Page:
Bury a few acorns; trees are our time capsules

Published 1:54 pm Thursday, October 12, 2023

It is, yet says nothing.

So wrote Walt Whitman. He was describing a tree he came upon while communing with nature. Laid low by a stroke at 54, he immersed himself in nature and discovered the wonder of trees.

He hadn’t previously paid a lot of attention to trees. They were there. He saw them, but he didn’t really see them until he got close to death’s door.

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In a blending of mythology and etymology, Whitman wrote of dryads and hamadryads. Dryads and hamadryads formed different categories of nymphs that were connected with oak trees, some living near them and others living inside the tree.

Science (or rather half-way science) scoffs at reminiscence of dryad and hamadryad, and of trees speaking. But, if they don’t, they do as well as most speaking, writing, poetry, sermons — or rather they do a great deal better,” he wrote. “Go and sit in a grove of woods, with one or more of those voiceless companions, and read the foregoing, and think.”

As Whitman labored to regain his health, he pushed himself deeper into the woods, and in doing so began to discover how to appreciate the intricacies of trees, all being different but the same, just as we all are.

“Unfolding to my sense, new amazing features of silent, shaggy charm, the solid bark, the expression of harmless impassiveness, with many a bulge and gnarl unreck’d before. In the revealings of such light, such exceptional hour, such mood, one does not wonder at the old story fables, (indeed, why fables?) of people falling into love-sickness with trees, seized ecstatic with the mystic realism of the resistless silent strength in them — strength, which after all is perhaps the last, completist, highest beauty.”

Yep, ole Walt was seeing the light the way many nature lovers have, the way a dedicated woodworker and artisan looks at a certain burl and gets excited.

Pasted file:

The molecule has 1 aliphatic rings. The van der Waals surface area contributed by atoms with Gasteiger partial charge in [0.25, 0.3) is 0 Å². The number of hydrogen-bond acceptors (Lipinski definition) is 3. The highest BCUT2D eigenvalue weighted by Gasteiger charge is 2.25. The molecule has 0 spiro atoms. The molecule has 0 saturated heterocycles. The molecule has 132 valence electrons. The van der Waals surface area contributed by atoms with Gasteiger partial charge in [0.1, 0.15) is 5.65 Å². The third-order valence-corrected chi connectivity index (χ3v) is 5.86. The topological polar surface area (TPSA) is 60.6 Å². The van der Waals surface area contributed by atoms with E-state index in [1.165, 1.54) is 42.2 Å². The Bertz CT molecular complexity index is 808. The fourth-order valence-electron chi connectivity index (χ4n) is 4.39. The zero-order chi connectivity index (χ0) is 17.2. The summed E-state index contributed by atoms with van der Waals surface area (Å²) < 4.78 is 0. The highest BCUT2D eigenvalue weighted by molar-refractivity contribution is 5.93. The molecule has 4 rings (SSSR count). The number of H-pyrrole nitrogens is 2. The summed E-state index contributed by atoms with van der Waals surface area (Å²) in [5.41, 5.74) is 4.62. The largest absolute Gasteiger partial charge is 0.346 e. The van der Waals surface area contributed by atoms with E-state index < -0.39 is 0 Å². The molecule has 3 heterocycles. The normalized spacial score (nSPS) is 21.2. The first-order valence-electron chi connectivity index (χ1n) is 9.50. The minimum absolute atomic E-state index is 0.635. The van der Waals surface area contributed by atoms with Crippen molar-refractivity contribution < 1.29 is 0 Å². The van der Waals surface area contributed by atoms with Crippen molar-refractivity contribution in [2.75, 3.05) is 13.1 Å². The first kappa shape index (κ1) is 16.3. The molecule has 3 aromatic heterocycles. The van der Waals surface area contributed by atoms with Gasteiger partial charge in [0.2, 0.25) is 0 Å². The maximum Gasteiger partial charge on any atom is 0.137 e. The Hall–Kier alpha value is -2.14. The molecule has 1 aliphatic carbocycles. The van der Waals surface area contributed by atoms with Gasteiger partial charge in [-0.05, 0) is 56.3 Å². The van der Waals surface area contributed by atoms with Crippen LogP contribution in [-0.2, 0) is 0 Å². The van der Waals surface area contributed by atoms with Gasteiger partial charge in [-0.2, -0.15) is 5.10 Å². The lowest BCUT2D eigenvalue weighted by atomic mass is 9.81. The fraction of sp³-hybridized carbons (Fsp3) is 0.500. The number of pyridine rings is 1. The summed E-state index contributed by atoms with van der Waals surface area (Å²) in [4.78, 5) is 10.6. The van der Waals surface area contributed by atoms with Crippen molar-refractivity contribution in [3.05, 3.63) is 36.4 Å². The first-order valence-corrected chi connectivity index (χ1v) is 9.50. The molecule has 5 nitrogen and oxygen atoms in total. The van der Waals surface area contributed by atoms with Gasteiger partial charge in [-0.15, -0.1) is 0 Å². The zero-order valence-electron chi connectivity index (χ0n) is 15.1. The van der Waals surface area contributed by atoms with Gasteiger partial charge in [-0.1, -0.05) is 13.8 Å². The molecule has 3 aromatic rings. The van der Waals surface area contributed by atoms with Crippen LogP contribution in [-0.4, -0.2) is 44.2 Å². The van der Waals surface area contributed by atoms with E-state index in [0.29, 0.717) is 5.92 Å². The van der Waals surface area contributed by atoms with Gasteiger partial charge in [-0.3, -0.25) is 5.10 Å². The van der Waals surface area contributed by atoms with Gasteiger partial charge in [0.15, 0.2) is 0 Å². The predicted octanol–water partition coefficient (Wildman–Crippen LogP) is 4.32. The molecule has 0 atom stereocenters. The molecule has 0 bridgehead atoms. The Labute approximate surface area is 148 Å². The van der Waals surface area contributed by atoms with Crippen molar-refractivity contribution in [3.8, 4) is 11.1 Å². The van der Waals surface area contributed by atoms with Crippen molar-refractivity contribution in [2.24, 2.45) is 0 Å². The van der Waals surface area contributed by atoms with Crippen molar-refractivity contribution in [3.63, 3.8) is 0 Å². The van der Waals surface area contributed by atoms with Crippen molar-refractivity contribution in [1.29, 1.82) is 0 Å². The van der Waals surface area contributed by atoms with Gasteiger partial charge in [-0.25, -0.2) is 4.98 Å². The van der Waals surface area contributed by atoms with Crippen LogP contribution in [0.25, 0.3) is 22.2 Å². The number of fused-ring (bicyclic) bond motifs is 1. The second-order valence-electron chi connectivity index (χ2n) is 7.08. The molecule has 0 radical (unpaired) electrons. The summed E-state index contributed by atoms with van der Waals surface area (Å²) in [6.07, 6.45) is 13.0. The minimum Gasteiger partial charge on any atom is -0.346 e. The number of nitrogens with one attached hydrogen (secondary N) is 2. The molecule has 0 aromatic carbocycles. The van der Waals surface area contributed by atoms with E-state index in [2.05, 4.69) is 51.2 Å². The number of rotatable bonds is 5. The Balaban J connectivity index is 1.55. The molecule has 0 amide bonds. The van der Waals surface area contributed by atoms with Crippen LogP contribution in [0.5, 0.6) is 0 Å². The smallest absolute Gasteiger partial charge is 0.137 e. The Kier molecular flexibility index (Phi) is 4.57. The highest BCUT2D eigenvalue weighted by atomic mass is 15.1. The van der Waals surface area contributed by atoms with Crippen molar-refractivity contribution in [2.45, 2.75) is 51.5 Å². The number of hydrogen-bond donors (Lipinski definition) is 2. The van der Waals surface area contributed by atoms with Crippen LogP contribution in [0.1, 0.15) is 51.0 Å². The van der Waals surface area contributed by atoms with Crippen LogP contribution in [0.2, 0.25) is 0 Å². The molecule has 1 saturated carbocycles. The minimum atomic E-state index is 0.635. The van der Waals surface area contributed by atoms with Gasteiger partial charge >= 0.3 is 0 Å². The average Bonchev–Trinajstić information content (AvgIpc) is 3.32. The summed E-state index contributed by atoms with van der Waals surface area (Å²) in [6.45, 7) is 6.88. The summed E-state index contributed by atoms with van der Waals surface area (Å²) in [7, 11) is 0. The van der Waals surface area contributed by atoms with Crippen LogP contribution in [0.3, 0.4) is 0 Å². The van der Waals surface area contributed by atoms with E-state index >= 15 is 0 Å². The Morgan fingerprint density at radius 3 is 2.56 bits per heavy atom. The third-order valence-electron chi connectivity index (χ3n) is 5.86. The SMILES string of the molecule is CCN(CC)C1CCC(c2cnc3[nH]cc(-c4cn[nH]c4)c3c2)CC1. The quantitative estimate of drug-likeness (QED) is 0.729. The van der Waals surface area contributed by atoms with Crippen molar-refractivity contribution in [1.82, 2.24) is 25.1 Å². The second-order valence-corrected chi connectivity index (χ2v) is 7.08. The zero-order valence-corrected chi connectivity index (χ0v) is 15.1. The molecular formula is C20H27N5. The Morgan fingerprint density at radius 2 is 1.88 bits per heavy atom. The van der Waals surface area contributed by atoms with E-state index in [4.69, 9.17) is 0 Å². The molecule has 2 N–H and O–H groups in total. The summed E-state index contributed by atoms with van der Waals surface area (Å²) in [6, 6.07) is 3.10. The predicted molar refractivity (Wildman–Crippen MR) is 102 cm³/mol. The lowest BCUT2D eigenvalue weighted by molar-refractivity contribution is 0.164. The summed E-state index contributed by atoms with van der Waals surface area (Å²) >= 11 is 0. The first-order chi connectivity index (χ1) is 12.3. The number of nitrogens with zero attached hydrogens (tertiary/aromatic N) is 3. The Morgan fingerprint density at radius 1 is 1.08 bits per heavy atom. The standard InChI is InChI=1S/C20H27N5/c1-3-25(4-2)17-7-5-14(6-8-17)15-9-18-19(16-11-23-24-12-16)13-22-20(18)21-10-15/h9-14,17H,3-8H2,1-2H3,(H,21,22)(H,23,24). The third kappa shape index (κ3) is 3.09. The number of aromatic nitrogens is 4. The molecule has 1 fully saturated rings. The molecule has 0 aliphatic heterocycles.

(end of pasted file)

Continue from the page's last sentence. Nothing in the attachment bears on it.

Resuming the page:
I think of this now that we all are struggling to walk while fallen acorns cover the ground. We try not to let them turn our shoes into roller skates that send us flying butt over teakettle into the road only to be run over by a giant logging truck.

In his book “The Nature of Oaks,” noted author and entomologist  Doug Tallamy, who spoke to a packed auditorium in Polk County earlier this year compliments of The Gardening for Life Project and its partners, told the story of buying 10 acres with just a few trees and deciding in the fall to collect white oak acorns to plant. Years later, he was collecting acorns from what was once a seedling in a flower pot and planting them.

As an aside, 500 oak tree saplings were distributed free of charge to those devoted Tallamy lecture participants.

  1. J. Watt, a nature and conservation photographer from Victoria, British Columbia, is a “tree hunter.” He explores forests looking for unique trees, and he recently found a prize–a cedar tree 151 feet high and 17.5 feet in diameter. The tree is believed to be more than 1,000 years old, and is one of the largest old-growth cedars ever documented in British Columbia.

With all of this on your thought canvas, try to picture this. Last month, a 16-year-old boy in northern England cut down a famous tree that had stood for nearly 200 years next to the Roman landmark Hadrian’s Wall in Sycamore Gap. If you ever watched the Kevin Costner movie “Robin Hood: Prince of Thieves,” you doubtless saw that tree.

A healthy oak tree will live for 300 years. Angel Oak in Charleston is 1,500 years old.

As we know, a disturbed person can attempt to erase our history, so write some history yourself this fall. Pick up a few of those acorns that are trying to be wheels under your feet and plant them. Not for the tree nymphs but for our children’s children.

Larry McDermott is a local retired farmer/journalist. Reach him at hardscrabblehollow@gmail.com